(2) Parents who fear for their children should supervise restroom visits, go in with them. If this proves uncomfortable for some reason, they should stand outside, be in earshot. Children should be taught to shout if anyone bothers them. Most of us do this already.

(3) Signs in restrooms should discourage undressing in front of others. Another tax break to business owners who add curtained off, private dressing areas.

(4) This one, surely, will not go over well, the author is prepared. But it ties in with the DMV story, so so why not give it a whirl?

There is yet another way to feel less vulnerable, if vulnerable and afraid is how you will feel if a transgendered individual makes an appearance in what you think is your personal space. When you dress in the morning, or whenever, throw on clothes that show less skin.

Nobody's asking you to wear a wig, a burka, or a habit. But clothing is power, you know, makes us feel good, less vulnerable.

Again. What to wear, what to wear.

therapydoc

P.S.  THIS POST IS NOT TO IMPLY, INSINUATE OR REMOTELY SUGGEST THAT THE VICTIMS OF SEXUAL ASSAULT ARE VICTIMS/SURVIVORS DUE IN ANY WAY TO THEIR APPEARANCE OR STATE OF DRESS OR UNDRESS. SUCH CRIMES ARE ALWAY ABOUT THE CRIMINAL, NEVER THE VICTIM.



*The winner of the decathlon is thought to be the greatest athlete in the world.

therapydoc

Sunday, May 29, 2016

Interventions: The Screenshot

Before intervention became a household word, disseminated via television as a strategy to sober people up, therapists used it universally as any strategy designed for change.
An intervention is something a therapist uses to change behavior that doesn't work for the client. Or it might add a behavior that works much better. 
Much of therapy is about finding ways to stop something or to start something.
Here's an example, an intervention I thought up working with a client who wanted to lose weight. But  the intervention can be altered to fit any behavioral or emotional issue, too. Anything that needs reinforcement, reminders. A pretty big set. 
Just a reminder that the example below is fictitious, a variant of what really happened.

We're bemoaning the fact that at a hundred pounds overweight, the patient needs to use multiple behavioral strategies to cut down her calories, and she needs to walk every day. She does nothing but eat and sleep. The emotional reasons, the psychology, has all been discussed, purged, but the numbers on the scales still go up. Sometimes down, then up again.

Like most of us, she has a cell phone. Hers tells her when she has email.
"Can you just send me an email everyday?" she asks.
If I can't remember to call a sick friend once a month, do you really think I'll manage to do that, email you? No, this is your program, not mine.

But we come up with another idea. I print out the following, her reminder.
STOP EATING!
You want to be here to see grandchildren.
You don't want your kids to bury you in your forties. 

Print-out obesity intervention

Screenshot-obesity intervention

Then she takes a picture of the printout, and with a little effort, tries to make it a screensaver.

The Home Screen Intervention


We had to reprint it again, condense the text, make it single spaced and compact, but eventually it worked and we made it into her home screen.

Now, every time she uses her phone, the message confronts her. We're chipping away at her denial.

Time will tell, certainly, if this is going to work.

Now you have the intervention. I'm still working on what mine should say.

One thing's sure. It is cheaper than buying the many apps on the market today, and if we keep changing the words to deliberately avoid desensitization, it can't hurt, might even be, effective.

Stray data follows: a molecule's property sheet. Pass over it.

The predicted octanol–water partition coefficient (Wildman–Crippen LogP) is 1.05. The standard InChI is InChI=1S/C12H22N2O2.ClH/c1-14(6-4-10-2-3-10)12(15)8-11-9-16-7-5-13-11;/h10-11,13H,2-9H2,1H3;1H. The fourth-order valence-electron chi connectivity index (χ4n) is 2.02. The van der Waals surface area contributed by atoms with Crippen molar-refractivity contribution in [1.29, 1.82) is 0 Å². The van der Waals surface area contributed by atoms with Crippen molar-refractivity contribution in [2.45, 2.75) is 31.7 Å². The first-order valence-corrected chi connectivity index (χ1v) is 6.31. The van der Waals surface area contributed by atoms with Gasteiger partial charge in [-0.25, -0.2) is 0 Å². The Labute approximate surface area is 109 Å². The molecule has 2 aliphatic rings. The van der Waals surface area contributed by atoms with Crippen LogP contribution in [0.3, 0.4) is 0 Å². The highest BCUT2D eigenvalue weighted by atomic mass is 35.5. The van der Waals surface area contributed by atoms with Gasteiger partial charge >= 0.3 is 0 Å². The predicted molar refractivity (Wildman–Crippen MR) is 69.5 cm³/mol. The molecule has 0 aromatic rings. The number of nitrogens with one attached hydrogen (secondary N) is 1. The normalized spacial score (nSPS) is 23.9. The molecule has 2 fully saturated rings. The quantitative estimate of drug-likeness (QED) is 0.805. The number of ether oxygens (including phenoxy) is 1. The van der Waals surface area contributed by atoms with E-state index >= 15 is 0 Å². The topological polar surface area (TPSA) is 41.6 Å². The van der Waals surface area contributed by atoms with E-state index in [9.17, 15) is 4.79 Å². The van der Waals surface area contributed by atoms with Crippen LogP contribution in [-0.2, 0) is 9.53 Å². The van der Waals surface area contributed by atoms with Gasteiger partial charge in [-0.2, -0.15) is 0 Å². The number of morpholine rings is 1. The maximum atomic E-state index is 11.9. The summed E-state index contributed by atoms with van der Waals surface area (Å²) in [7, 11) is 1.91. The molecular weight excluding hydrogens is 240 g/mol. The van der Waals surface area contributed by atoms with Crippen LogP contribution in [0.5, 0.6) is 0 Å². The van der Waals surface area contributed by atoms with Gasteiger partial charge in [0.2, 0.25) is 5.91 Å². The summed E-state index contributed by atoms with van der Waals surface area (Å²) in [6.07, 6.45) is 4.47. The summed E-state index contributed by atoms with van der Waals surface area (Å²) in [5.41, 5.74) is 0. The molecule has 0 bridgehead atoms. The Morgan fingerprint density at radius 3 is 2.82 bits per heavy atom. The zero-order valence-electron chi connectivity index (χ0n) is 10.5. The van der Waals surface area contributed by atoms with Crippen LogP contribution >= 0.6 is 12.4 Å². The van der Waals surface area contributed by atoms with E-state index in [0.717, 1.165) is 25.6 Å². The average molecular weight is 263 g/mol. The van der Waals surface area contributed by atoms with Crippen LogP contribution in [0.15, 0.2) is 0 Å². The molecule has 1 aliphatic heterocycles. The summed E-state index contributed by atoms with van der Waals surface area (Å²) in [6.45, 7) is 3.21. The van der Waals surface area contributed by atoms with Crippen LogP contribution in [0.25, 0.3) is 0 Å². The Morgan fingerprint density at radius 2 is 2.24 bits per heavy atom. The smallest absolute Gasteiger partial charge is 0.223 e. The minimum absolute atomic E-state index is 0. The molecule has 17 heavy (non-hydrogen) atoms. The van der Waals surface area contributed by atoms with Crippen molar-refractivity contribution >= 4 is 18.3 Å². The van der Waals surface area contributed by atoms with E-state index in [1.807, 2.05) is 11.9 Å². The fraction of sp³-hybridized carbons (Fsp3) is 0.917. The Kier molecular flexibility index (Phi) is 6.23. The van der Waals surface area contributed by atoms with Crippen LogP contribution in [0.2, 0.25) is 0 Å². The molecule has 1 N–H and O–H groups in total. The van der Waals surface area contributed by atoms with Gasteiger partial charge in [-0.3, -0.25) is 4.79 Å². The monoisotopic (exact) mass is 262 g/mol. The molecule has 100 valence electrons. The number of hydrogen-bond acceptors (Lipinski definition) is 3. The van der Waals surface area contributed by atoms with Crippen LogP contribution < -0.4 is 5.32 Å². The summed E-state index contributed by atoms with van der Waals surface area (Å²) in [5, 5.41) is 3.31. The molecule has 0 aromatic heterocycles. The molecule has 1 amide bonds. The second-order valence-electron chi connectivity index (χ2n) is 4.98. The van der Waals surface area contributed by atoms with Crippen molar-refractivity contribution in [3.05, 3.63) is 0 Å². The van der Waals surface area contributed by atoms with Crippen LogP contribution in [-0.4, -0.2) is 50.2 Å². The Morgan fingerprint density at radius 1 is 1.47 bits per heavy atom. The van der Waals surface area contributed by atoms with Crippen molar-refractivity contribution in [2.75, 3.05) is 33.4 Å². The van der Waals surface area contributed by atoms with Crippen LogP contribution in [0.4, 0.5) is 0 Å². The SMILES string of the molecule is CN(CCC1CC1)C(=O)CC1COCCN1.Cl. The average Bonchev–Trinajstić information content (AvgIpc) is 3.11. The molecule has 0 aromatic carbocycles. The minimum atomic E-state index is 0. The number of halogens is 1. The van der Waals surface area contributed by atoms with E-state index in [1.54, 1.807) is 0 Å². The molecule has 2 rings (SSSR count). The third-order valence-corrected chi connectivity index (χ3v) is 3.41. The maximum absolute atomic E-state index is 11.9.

therapydoc


Thursday, May 26, 2016

1001 Ways to Live Wild

So you could have written that last post, maybe. It didn't take long. But neither of us, asked to pad the list of Eight Reasons We Overbook to 1001 Reasons We Overbook, could have made it happen. 

Who writes a list of 1001 items?

Barbara Ann Kipfer. She has a few books of lists, like 14,000 Things to Be Happy About, and 4000 Questions for Getting to Know Anyone and Everyone. She sent me the lovely little hard-covered work,  1001 Ways to Live Wild  via her publicist, published by National Geographic, which is where the truly wild things are, within those pages.

Otherwise Barbara's suggestions might have turned out to be a bit too soppy, sweet, a just do it book, rather than something truly imaginative. The book is full of tiny risk-taking strategies (although few are terribly risky) to take us out of our comfort zones, and it's good to get out of there once in awhile. We call it good stress.
Barbara Ann Kipfer quotes
Barbara Ann Kipfer quotes
Barbara Ann Kipfer quotes


I'd have to think twice, however, about recommending this list to certain patients, people who have zero get up and go, no emotional/physical energy. We would have to wait for the recovery stage, otherwise the disorder would sabotage the therapy. Therapy should sabotage a disorder, but it can work the other way around if you recommend an intervention at the wrong time. And you look inexperienced, naive.

It is not for the agoraphobic, either, until there's a possibility of getting out to a museum, or taking a walk. Without some initial help, maybe a lot, most people who can't leave the house aren't likely to hop a plane and go to Scotland. 

This is my coffee table, the place for the best books.
Therapydoc's coffee table

The list nicely satiates the topic, if you're a qualitative research person, loving that kind of thing, and reflects the author's interest in nature, geography, art, music, travel, meditation, and karma.

It is filled with joy and adventure, and if you can get some serotonin going, it can't hurt to work a few of the behavioral strategies. Take them with a good attitude and they're likely to feel pretty good. But some of them are costly, and it is presumptive to think that just anyone can travel.

Dr. Kipfer has a PhD's in linguistics, archaeology, and Buddhist studies, and reminds us that being wild can feel good, and some of our wildest moments are at our fingertips. We don't have to go to Tibet.